Graham Hosie - Director AAD, Tasmania

Antarctic plankton are expected to be particularly sensitive and vulnerable to climate change. Global warming will affect sea ice patterns and plankton distributions. Increased UV levels, ocean acidification, invasive plankton species, pollution and harvesting impacts are also potential major threats. At this stage we do not know the synergistic effects of any of the threats acting in combination.

The SCAR SO-CPR Survey was established in 1991 by the Australian Antarctic Division (Department of Sustainability, Environment, Water, Population and Communities) to map the spatial-temporal patterns of zooplankton biodiversity and then to use the sensitivity of plankton to environmental change as early warning indicators of the health of the Southern Ocean (Hosie et al. 2003).

It also serves as reference for other monitoring programs such as CCAMLR's Ecosystem Monitoring Program C-EMP, and the Southern Ocean Observing System.

Fourteen ships from eight countries have participated in the Survey to date: Australia, Japan, Germany, New Zealand, USA, Russia, Brazil and Chile providing a near circum-Antarctic Survey. The United Kingdom, through collaboration between SAHFOS and the British Antarctic Survey oversees an additional survey in the Scotia Sea. Brazil and Chile also represent the South American Census of Antarctic Marine Life consortium of Brazil, Uruguay, Argentina, Chile, Peru, Ecuador and Venezuela, established during the International Polar Year.

The consortium supported by the Brazilian and Chilean Antarctic programs, and the US AMLR programme conduct CPR tows across Drake Passage, which complement the tows conducted by the UK. Russia (AARI) has provided the few CPR in the Amundsen and Bellingshausen Seas, an area where biological sampling is poor. New Zealand (NIWA) conducts annual tows south to the Ross Sea. Germany (AWI) works south of Cape Town. The highest concentration of CPR tows is in the region south and west Australia, conducted by Japan (NIPR and TUMSAT) and Australia, led by the AAD and supported by AusCPR.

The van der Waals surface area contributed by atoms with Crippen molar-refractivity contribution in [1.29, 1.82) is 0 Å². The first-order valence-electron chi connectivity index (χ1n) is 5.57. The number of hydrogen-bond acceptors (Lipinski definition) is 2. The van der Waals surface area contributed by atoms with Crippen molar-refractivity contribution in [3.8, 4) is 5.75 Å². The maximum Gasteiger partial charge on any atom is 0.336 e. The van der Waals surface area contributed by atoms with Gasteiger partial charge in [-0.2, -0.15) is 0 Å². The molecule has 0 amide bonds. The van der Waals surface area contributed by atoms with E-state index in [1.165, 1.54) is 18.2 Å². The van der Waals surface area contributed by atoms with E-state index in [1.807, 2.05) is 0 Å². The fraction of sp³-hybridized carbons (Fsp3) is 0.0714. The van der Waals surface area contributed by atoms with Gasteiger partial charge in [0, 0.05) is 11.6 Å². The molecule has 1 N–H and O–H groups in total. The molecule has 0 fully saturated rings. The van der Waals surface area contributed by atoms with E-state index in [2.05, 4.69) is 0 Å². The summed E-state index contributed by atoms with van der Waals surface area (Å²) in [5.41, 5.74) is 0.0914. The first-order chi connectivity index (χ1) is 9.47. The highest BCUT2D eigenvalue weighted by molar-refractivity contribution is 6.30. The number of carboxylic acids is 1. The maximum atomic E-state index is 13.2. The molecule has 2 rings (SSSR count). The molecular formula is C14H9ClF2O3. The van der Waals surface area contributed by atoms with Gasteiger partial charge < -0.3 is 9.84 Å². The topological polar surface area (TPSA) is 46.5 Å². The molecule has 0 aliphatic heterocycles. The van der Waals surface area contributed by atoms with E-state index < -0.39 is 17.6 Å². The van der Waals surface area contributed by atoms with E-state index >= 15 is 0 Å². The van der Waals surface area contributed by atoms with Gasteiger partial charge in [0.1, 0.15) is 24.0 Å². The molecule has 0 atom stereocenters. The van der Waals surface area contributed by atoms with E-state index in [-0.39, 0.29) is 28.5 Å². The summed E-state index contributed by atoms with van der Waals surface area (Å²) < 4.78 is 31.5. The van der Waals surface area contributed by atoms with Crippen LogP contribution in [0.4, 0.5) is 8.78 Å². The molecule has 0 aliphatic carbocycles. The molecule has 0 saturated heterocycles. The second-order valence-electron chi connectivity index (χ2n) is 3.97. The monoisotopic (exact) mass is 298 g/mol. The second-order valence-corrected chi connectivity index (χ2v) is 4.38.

The SO-CPR Survey is supported by the SCAR Expert Group on Continuous Plankton Research, which helps promote and develop the Survey. The Southern Ocean CPRs are towed from research and supply vessels that also collect at the same time, underway data such as sea surface temperature, salinity, fluorometry, light and other oceanographic-meteorological parameters.

Preparing the CPR on board TS Umitaka Maru (Graham Hosie)

The silks are processed in the laboratory by trained plankton taxonomists in Australia, Japan and New Zealand. The UK samples are processed at SAHFOS. Another centre is being established in South America.

All plankton in five nautical mile equivalent sections are identified to the lowest possible taxa, usually species and counted. Antarctic krill and other euphausiids are identified to developmental stage. Plankton counts are combined with averaged environmental data for each 5 nmile.

CPR Tows conducted between 1991-2008 (AADC Map 13481)

With the support of AusCPR, phytoplankton counts have been conducted on selected Australia tows since 2007. Approximately 50 tows are made each year, although more than 80 tows were completed in 2007-08 for CAML. Approximately, 150,000 nautical miles of tracks have been sampled since 1991, producing more than 30,000 samples for nearly 250 zooplankton and 80+ phytoplankton taxa coupled with environmental data. Most data come from the October to April period, the main period of shipping activity. Some winter tows south of Australia have been made.